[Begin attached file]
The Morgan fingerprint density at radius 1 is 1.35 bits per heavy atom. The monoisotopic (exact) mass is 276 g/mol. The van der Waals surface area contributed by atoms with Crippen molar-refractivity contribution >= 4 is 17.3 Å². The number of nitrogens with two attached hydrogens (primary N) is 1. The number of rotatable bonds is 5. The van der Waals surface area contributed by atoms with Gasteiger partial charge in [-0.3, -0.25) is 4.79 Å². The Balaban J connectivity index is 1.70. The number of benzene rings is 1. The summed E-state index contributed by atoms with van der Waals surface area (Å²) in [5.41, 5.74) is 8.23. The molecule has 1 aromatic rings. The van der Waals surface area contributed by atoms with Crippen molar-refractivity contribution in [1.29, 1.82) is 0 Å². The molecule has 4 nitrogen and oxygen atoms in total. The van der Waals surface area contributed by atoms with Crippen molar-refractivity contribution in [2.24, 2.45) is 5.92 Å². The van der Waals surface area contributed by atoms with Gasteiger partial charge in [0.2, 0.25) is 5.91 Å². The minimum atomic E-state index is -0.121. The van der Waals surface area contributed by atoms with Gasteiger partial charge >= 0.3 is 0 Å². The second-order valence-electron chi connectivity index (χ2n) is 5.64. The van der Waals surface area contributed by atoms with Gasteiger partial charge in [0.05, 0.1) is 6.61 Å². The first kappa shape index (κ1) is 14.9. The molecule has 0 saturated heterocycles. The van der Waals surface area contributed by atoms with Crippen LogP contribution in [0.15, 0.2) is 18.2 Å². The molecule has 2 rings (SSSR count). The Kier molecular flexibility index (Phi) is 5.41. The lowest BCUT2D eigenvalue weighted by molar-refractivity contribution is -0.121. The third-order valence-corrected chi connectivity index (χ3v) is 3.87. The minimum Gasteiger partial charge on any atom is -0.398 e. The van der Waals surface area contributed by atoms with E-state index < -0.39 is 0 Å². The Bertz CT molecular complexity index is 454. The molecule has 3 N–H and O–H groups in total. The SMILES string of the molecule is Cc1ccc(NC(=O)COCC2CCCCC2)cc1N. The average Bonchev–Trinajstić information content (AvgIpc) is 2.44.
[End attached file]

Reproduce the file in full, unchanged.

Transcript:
The Morgan fingerprint density at radius 1 is 1.35 bits per heavy atom. The monoisotopic (exact) mass is 276 g/mol. The van der Waals surface area contributed by atoms with Crippen molar-refractivity contribution >= 4 is 17.3 Å². The number of nitrogens with two attached hydrogens (primary N) is 1. The number of rotatable bonds is 5. The van der Waals surface area contributed by atoms with Gasteiger partial charge in [-0.3, -0.25) is 4.79 Å². The Balaban J connectivity index is 1.70. The number of benzene rings is 1. The summed E-state index contributed by atoms with van der Waals surface area (Å²) in [5.41, 5.74) is 8.23. The molecule has 1 aromatic rings. The van der Waals surface area contributed by atoms with Crippen molar-refractivity contribution in [1.29, 1.82) is 0 Å². The molecule has 4 nitrogen and oxygen atoms in total. The van der Waals surface area contributed by atoms with Crippen molar-refractivity contribution in [2.24, 2.45) is 5.92 Å². The van der Waals surface area contributed by atoms with Gasteiger partial charge in [0.2, 0.25) is 5.91 Å². The minimum atomic E-state index is -0.121. The van der Waals surface area contributed by atoms with Gasteiger partial charge >= 0.3 is 0 Å². The second-order valence-electron chi connectivity index (χ2n) is 5.64. The van der Waals surface area contributed by atoms with Gasteiger partial charge in [0.05, 0.1) is 6.61 Å². The first kappa shape index (κ1) is 14.9. The molecule has 0 saturated heterocycles. The van der Waals surface area contributed by atoms with Crippen LogP contribution in [0.15, 0.2) is 18.2 Å². The molecule has 2 rings (SSSR count). The Kier molecular flexibility index (Phi) is 5.41. The lowest BCUT2D eigenvalue weighted by molar-refractivity contribution is -0.121. The third-order valence-corrected chi connectivity index (χ3v) is 3.87. The minimum Gasteiger partial charge on any atom is -0.398 e. The van der Waals surface area contributed by atoms with E-state index < -0.39 is 0 Å². The Bertz CT molecular complexity index is 454. The molecule has 3 N–H and O–H groups in total. The SMILES string of the molecule is Cc1ccc(NC(=O)COCC2CCCCC2)cc1N. The average Bonchev–Trinajstić information content (AvgIpc) is 2.44.